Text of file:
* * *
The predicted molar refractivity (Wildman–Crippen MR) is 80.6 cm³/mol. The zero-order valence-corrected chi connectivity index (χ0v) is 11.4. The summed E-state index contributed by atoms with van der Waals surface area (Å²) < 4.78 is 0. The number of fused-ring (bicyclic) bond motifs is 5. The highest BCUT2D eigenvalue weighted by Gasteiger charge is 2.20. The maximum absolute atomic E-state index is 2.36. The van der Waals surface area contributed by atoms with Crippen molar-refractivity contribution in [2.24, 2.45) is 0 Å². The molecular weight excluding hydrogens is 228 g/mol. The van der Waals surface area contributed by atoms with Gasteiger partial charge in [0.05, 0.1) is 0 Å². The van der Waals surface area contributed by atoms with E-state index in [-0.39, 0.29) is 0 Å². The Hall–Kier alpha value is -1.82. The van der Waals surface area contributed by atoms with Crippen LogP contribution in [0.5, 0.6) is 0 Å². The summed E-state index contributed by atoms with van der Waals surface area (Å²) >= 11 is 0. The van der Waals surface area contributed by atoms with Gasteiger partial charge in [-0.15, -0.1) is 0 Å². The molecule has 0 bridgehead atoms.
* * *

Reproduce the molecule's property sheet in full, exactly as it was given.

The predicted molar refractivity (Wildman–Crippen MR) is 80.6 cm³/mol. The zero-order valence-corrected chi connectivity index (χ0v) is 11.4. The summed E-state index contributed by atoms with van der Waals surface area (Å²) < 4.78 is 0. The number of fused-ring (bicyclic) bond motifs is 5. The highest BCUT2D eigenvalue weighted by Gasteiger charge is 2.20. The maximum absolute atomic E-state index is 2.36. The van der Waals surface area contributed by atoms with Crippen molar-refractivity contribution in [2.24, 2.45) is 0 Å². The molecular weight excluding hydrogens is 228 g/mol. The van der Waals surface area contributed by atoms with Gasteiger partial charge in [0.05, 0.1) is 0 Å². The van der Waals surface area contributed by atoms with E-state index in [-0.39, 0.29) is 0 Å². The Hall–Kier alpha value is -1.82. The van der Waals surface area contributed by atoms with Crippen LogP contribution in [0.5, 0.6) is 0 Å². The summed E-state index contributed by atoms with van der Waals surface area (Å²) >= 11 is 0. The van der Waals surface area contributed by atoms with Gasteiger partial charge in [-0.15, -0.1) is 0 Å². The molecule has 0 bridgehead atoms.